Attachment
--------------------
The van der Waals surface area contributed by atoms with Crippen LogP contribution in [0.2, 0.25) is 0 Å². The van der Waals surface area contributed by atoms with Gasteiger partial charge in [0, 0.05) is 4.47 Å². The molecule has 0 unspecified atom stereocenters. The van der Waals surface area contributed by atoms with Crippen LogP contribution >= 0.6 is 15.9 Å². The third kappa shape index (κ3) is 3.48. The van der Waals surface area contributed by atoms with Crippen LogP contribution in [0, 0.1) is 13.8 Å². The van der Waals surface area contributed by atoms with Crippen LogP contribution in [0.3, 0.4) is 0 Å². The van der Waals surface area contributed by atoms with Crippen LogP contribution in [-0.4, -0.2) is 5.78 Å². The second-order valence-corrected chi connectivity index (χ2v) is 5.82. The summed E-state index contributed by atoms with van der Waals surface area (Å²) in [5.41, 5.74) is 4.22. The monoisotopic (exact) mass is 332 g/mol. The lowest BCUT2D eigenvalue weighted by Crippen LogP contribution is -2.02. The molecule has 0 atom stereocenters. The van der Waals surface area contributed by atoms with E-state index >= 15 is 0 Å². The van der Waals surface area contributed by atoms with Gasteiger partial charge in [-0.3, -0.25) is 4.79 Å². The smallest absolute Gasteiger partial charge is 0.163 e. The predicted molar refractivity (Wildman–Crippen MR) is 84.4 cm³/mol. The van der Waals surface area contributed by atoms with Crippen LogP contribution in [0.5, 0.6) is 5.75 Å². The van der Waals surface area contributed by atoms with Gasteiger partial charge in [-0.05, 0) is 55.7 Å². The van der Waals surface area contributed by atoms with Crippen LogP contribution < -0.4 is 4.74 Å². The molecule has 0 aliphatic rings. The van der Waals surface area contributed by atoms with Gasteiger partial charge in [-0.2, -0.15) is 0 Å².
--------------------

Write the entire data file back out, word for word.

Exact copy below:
The van der Waals surface area contributed by atoms with Crippen LogP contribution in [0.2, 0.25) is 0 Å². The van der Waals surface area contributed by atoms with Gasteiger partial charge in [0, 0.05) is 4.47 Å². The molecule has 0 unspecified atom stereocenters. The van der Waals surface area contributed by atoms with Crippen LogP contribution >= 0.6 is 15.9 Å². The third kappa shape index (κ3) is 3.48. The van der Waals surface area contributed by atoms with Crippen LogP contribution in [0, 0.1) is 13.8 Å². The van der Waals surface area contributed by atoms with Crippen LogP contribution in [0.3, 0.4) is 0 Å². The van der Waals surface area contributed by atoms with Crippen LogP contribution in [-0.4, -0.2) is 5.78 Å². The second-order valence-corrected chi connectivity index (χ2v) is 5.82. The summed E-state index contributed by atoms with van der Waals surface area (Å²) in [5.41, 5.74) is 4.22. The monoisotopic (exact) mass is 332 g/mol. The lowest BCUT2D eigenvalue weighted by Crippen LogP contribution is -2.02. The molecule has 0 atom stereocenters. The van der Waals surface area contributed by atoms with E-state index >= 15 is 0 Å². The van der Waals surface area contributed by atoms with Gasteiger partial charge in [-0.3, -0.25) is 4.79 Å². The smallest absolute Gasteiger partial charge is 0.163 e. The predicted molar refractivity (Wildman–Crippen MR) is 84.4 cm³/mol. The van der Waals surface area contributed by atoms with Crippen LogP contribution in [0.5, 0.6) is 5.75 Å². The van der Waals surface area contributed by atoms with Gasteiger partial charge in [-0.05, 0) is 55.7 Å². The van der Waals surface area contributed by atoms with Crippen LogP contribution < -0.4 is 4.74 Å². The molecule has 0 aliphatic rings. The van der Waals surface area contributed by atoms with Gasteiger partial charge in [-0.2, -0.15) is 0 Å².